Daily market review

United States

Value/cyclicals rebounded Wednesday after recent weakness while declines in mega-caps depressed the overall market. The Dow Jones industrial average rose 0.2 percent while the S&P 500 fell 0.4 percent, and the NASDAQ lost 1.0 percent.

Mega-caps and growth stocks, including the FANMAG complex, saw profit-taking following recent strength. Some said the strong IPO Wednesday for Coinbase, the first crypto-currency company to list in the US market, gave some traders their cue to take back some risk.

Banks led off earnings season with mostly positive results to help financials outperform. Wells Fargo was one of the day's big winners, up 5.5 percent, along with Goldman Sachs, up 2.3 percent, after earnings beats. JP Morgan retreated 1.9 percent despite earnings and revenues beats, as the bank noted flagging loan demand.

Other outperformers included materials and industrials. Energy stocks led winners on a positive day for crude oil prices.

On the downside Amazon, down 2.0 percent, hurt consumer discretionary, and tech lagged with semiconductors and software falling. Microsoft was down 1.1 percent, and Apple down 1.8 percent. Internets depressed communications services with Facebook down 2.2 percent.

In other macro news, the Fed's beige book described growth as "moderate" but flagged greater optimism linked to vaccines and the prospect of higher inflation. Meanwhile, Fed Chair Jerome Powell reiterated the Fed's patient stance and focus on high unemployment and the pandemic's harmful effects.

These price data reflect observations at 4:00 PM US ET: Dated Brent spot crude oil rose US$2.50 to US$66.42 while spot gold fell US$8.33 to US$1,736.60. The US dollar weakened vs. most major currencies but not the Swiss franc. The US Treasury 30-year bond yield rose 2 basis points to 2.32 percent and the 10-year note yield rose 1 basis point to 1.63 percent.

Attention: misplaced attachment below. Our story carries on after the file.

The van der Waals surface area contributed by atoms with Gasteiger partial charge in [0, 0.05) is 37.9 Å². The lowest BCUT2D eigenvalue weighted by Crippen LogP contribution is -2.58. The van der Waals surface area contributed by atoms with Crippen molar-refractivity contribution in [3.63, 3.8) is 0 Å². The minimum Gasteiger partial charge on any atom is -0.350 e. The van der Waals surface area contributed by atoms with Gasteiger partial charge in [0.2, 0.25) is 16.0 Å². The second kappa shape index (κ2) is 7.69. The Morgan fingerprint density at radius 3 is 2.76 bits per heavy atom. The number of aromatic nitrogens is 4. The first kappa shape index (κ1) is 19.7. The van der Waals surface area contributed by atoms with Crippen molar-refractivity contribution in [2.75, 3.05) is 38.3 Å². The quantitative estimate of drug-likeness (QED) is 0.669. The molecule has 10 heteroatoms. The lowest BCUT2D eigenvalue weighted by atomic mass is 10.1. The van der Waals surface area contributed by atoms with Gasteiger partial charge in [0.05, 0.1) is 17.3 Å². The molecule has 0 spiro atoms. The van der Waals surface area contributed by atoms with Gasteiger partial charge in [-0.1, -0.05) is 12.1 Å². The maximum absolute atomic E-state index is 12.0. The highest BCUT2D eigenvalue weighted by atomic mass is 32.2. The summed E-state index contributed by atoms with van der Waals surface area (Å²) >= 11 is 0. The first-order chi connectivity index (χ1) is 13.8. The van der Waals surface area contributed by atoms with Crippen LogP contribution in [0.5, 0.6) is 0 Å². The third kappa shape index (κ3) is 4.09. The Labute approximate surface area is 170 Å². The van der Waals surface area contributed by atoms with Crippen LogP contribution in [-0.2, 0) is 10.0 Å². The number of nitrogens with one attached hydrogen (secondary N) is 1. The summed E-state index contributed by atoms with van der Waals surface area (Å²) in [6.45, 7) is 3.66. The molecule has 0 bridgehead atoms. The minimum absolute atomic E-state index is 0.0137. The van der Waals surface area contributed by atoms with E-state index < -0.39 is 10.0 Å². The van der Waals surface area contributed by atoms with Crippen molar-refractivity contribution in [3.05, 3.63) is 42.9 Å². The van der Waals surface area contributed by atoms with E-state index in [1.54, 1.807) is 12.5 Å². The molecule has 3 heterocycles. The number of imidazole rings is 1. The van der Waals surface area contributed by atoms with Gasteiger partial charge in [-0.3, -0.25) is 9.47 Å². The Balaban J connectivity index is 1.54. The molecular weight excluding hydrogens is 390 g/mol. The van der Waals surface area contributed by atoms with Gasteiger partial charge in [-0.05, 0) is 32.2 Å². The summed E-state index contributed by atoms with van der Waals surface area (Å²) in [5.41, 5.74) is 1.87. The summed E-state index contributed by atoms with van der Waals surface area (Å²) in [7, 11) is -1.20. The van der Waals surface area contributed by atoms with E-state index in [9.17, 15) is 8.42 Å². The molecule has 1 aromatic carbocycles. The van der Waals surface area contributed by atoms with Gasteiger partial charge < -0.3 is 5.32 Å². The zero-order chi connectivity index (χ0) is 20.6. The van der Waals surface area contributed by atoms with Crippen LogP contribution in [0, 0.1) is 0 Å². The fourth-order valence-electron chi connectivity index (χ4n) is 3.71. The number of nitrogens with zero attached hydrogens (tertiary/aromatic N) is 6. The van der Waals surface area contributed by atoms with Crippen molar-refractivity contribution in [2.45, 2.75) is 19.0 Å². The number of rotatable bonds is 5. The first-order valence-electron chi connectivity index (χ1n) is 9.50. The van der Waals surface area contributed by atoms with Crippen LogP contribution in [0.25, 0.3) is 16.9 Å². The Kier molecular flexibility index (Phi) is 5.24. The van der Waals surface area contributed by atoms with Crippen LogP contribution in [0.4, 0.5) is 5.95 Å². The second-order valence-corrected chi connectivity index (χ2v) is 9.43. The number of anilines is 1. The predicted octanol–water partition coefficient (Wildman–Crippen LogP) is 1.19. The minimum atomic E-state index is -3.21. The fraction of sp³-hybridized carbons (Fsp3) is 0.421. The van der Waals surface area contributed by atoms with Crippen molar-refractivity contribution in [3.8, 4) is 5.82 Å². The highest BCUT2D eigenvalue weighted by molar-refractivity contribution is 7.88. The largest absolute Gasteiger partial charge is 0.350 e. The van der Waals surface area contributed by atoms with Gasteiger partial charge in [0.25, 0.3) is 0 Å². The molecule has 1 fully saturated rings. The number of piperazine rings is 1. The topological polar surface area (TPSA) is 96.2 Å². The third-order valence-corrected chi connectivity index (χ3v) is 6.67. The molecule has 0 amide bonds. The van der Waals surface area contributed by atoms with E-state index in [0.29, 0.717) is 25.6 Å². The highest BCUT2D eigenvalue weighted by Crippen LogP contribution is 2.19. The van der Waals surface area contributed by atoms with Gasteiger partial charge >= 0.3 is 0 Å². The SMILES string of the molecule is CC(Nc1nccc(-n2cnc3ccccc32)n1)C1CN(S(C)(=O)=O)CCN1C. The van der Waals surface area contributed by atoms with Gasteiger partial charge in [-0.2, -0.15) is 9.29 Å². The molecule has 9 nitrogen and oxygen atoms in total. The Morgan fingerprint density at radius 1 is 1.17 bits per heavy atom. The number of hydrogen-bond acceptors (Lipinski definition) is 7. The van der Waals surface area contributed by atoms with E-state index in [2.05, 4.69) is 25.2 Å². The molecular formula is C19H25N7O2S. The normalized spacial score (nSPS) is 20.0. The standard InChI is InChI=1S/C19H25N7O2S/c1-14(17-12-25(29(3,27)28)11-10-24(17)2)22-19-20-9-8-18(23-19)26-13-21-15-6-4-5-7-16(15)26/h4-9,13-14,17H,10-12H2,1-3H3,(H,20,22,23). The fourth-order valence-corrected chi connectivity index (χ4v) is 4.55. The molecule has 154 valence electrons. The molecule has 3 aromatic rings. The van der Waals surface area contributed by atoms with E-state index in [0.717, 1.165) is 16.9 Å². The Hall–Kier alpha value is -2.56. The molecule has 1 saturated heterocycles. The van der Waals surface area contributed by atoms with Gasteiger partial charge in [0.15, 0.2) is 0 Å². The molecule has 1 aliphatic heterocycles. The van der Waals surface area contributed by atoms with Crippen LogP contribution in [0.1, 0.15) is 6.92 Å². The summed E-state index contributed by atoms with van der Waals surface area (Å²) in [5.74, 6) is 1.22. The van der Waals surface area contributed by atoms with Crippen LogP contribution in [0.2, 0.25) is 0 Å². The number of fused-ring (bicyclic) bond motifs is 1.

Upbeat earnings helped European markets mostly edge up Wednesday though vaccine worries limited risk appetite. Technology and luxury consumer goods stocks outperformed, and markets got a lift from US bank earnings. The Europe-wide STOXX 600 rose 0.2 percent, the German DAX eased 0.2 percent, the French CAC rose 0.4 percent, and the FTSE-100 was up 0.7 percent.

Mostly negative vaccine news remained in focus after more countries suspended use of the AstraZeneca and Johnson & Johnson vaccines. Separately, France announced new curbs on visitors from locations where certain variants were prevalent, and German leaders remained at odds over anti-virus restrictions.

Rising Brent oil prices helped UK markets outperform, with BP up 3.4 percent and Royal Dutch Shell up 3.1 percent.

LVMH, the French luxury conglomerate, gained 2.9 percent on an earnings beat, and Burberry, the UK luxury clothing company, rose 1.2 percent on the LVMH news. SAP, the German software giant, rose 1.8 percent after raising its guidance. EasyJet, the budget airline, rose 5.8 percent after saying it sees business picking up in May.